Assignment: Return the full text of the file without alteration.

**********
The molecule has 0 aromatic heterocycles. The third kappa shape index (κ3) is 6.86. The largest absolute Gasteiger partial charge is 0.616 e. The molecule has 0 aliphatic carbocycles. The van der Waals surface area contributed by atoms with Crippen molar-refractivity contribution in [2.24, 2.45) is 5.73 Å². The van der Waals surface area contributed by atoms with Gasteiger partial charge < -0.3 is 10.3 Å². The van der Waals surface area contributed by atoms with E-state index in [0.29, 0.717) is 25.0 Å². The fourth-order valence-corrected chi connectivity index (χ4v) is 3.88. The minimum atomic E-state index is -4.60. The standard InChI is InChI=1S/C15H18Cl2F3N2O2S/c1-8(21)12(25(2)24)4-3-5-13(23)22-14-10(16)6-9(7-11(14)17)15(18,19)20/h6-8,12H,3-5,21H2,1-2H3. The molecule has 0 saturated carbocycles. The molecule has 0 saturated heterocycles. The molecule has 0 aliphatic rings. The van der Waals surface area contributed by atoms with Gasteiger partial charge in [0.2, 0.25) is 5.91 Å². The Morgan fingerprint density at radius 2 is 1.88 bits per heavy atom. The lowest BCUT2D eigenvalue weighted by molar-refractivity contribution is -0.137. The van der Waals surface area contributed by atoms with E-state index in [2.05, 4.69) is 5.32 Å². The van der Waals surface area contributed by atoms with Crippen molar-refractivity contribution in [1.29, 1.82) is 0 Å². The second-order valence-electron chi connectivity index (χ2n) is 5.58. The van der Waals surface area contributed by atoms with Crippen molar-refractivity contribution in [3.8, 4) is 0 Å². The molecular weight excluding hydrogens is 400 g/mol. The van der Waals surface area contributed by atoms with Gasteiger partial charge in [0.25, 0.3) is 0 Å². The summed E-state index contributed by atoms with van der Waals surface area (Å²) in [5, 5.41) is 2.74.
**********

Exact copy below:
The molecule has 0 aromatic heterocycles. The third kappa shape index (κ3) is 6.86. The largest absolute Gasteiger partial charge is 0.616 e. The molecule has 0 aliphatic carbocycles. The van der Waals surface area contributed by atoms with Crippen molar-refractivity contribution in [2.24, 2.45) is 5.73 Å². The van der Waals surface area contributed by atoms with Gasteiger partial charge < -0.3 is 10.3 Å². The van der Waals surface area contributed by atoms with E-state index in [0.29, 0.717) is 25.0 Å². The fourth-order valence-corrected chi connectivity index (χ4v) is 3.88. The minimum atomic E-state index is -4.60. The standard InChI is InChI=1S/C15H18Cl2F3N2O2S/c1-8(21)12(25(2)24)4-3-5-13(23)22-14-10(16)6-9(7-11(14)17)15(18,19)20/h6-8,12H,3-5,21H2,1-2H3. The molecule has 0 saturated carbocycles. The molecule has 0 saturated heterocycles. The molecule has 0 aliphatic rings. The van der Waals surface area contributed by atoms with Gasteiger partial charge in [0.2, 0.25) is 5.91 Å². The Morgan fingerprint density at radius 2 is 1.88 bits per heavy atom. The lowest BCUT2D eigenvalue weighted by molar-refractivity contribution is -0.137. The van der Waals surface area contributed by atoms with E-state index in [2.05, 4.69) is 5.32 Å². The van der Waals surface area contributed by atoms with Crippen molar-refractivity contribution in [1.29, 1.82) is 0 Å². The second-order valence-electron chi connectivity index (χ2n) is 5.58. The van der Waals surface area contributed by atoms with Crippen molar-refractivity contribution in [3.8, 4) is 0 Å². The molecular weight excluding hydrogens is 400 g/mol. The van der Waals surface area contributed by atoms with Gasteiger partial charge in [0.25, 0.3) is 0 Å². The summed E-state index contributed by atoms with van der Waals surface area (Å²) in [5, 5.41) is 2.74.